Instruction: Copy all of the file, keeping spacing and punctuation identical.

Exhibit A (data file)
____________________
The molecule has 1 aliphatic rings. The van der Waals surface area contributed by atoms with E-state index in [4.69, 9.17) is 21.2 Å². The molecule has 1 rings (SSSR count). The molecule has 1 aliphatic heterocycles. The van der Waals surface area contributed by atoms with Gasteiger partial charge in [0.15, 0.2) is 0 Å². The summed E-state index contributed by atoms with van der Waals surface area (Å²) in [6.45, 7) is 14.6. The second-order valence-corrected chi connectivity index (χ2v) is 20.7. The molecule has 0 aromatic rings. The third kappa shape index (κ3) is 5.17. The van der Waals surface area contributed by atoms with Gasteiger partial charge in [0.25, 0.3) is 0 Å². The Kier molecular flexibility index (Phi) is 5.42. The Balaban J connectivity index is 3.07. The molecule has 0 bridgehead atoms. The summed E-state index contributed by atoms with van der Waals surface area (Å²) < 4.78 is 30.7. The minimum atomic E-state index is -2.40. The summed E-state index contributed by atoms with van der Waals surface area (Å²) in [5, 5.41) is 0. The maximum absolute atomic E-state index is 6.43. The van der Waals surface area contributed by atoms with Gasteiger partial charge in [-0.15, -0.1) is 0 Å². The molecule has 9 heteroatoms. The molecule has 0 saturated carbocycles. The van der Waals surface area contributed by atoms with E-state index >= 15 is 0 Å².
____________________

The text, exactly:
The molecule has 1 aliphatic rings. The van der Waals surface area contributed by atoms with E-state index in [4.69, 9.17) is 21.2 Å². The molecule has 1 rings (SSSR count). The molecule has 1 aliphatic heterocycles. The van der Waals surface area contributed by atoms with Gasteiger partial charge in [0.15, 0.2) is 0 Å². The summed E-state index contributed by atoms with van der Waals surface area (Å²) in [6.45, 7) is 14.6. The second-order valence-corrected chi connectivity index (χ2v) is 20.7. The molecule has 0 aromatic rings. The third kappa shape index (κ3) is 5.17. The van der Waals surface area contributed by atoms with Gasteiger partial charge in [0.25, 0.3) is 0 Å². The Kier molecular flexibility index (Phi) is 5.42. The Balaban J connectivity index is 3.07. The molecule has 0 bridgehead atoms. The summed E-state index contributed by atoms with van der Waals surface area (Å²) < 4.78 is 30.7. The minimum atomic E-state index is -2.40. The summed E-state index contributed by atoms with van der Waals surface area (Å²) in [5, 5.41) is 0. The maximum absolute atomic E-state index is 6.43. The van der Waals surface area contributed by atoms with Gasteiger partial charge in [-0.15, -0.1) is 0 Å². The molecule has 9 heteroatoms. The molecule has 0 saturated carbocycles. The van der Waals surface area contributed by atoms with E-state index >= 15 is 0 Å².